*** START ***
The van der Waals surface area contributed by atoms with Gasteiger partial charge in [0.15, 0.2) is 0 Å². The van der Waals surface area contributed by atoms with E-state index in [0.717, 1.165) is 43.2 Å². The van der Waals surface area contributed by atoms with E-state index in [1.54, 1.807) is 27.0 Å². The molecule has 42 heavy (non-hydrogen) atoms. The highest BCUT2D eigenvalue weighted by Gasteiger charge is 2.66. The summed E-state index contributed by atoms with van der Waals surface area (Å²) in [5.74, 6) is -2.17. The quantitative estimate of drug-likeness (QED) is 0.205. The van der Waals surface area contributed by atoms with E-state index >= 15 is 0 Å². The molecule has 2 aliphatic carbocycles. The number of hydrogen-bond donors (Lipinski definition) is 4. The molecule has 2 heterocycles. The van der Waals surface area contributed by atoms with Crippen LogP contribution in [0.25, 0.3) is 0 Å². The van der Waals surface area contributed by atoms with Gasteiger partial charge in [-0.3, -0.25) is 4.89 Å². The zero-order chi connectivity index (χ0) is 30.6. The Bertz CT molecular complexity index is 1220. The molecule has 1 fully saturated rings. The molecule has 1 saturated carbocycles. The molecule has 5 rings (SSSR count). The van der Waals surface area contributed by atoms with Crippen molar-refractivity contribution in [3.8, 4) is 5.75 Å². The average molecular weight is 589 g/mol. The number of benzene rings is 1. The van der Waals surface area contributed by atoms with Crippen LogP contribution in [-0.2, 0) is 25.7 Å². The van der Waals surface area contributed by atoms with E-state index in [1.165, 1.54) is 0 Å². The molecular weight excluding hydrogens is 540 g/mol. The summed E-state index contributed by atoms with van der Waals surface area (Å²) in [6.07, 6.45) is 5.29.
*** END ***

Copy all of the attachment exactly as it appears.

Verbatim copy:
The van der Waals surface area contributed by atoms with Gasteiger partial charge in [0.15, 0.2) is 0 Å². The van der Waals surface area contributed by atoms with E-state index in [0.717, 1.165) is 43.2 Å². The van der Waals surface area contributed by atoms with E-state index in [1.54, 1.807) is 27.0 Å². The molecule has 42 heavy (non-hydrogen) atoms. The highest BCUT2D eigenvalue weighted by Gasteiger charge is 2.66. The summed E-state index contributed by atoms with van der Waals surface area (Å²) in [5.74, 6) is -2.17. The quantitative estimate of drug-likeness (QED) is 0.205. The van der Waals surface area contributed by atoms with E-state index >= 15 is 0 Å². The molecule has 2 aliphatic carbocycles. The number of hydrogen-bond donors (Lipinski definition) is 4. The molecule has 2 heterocycles. The van der Waals surface area contributed by atoms with Crippen LogP contribution in [0.25, 0.3) is 0 Å². The van der Waals surface area contributed by atoms with Gasteiger partial charge in [-0.3, -0.25) is 4.89 Å². The zero-order chi connectivity index (χ0) is 30.6. The Bertz CT molecular complexity index is 1220. The molecule has 1 fully saturated rings. The molecule has 1 saturated carbocycles. The molecule has 5 rings (SSSR count). The van der Waals surface area contributed by atoms with Crippen molar-refractivity contribution in [3.8, 4) is 5.75 Å². The average molecular weight is 589 g/mol. The number of benzene rings is 1. The van der Waals surface area contributed by atoms with Crippen LogP contribution in [-0.2, 0) is 25.7 Å². The van der Waals surface area contributed by atoms with E-state index in [1.165, 1.54) is 0 Å². The molecular weight excluding hydrogens is 540 g/mol. The summed E-state index contributed by atoms with van der Waals surface area (Å²) in [6.07, 6.45) is 5.29.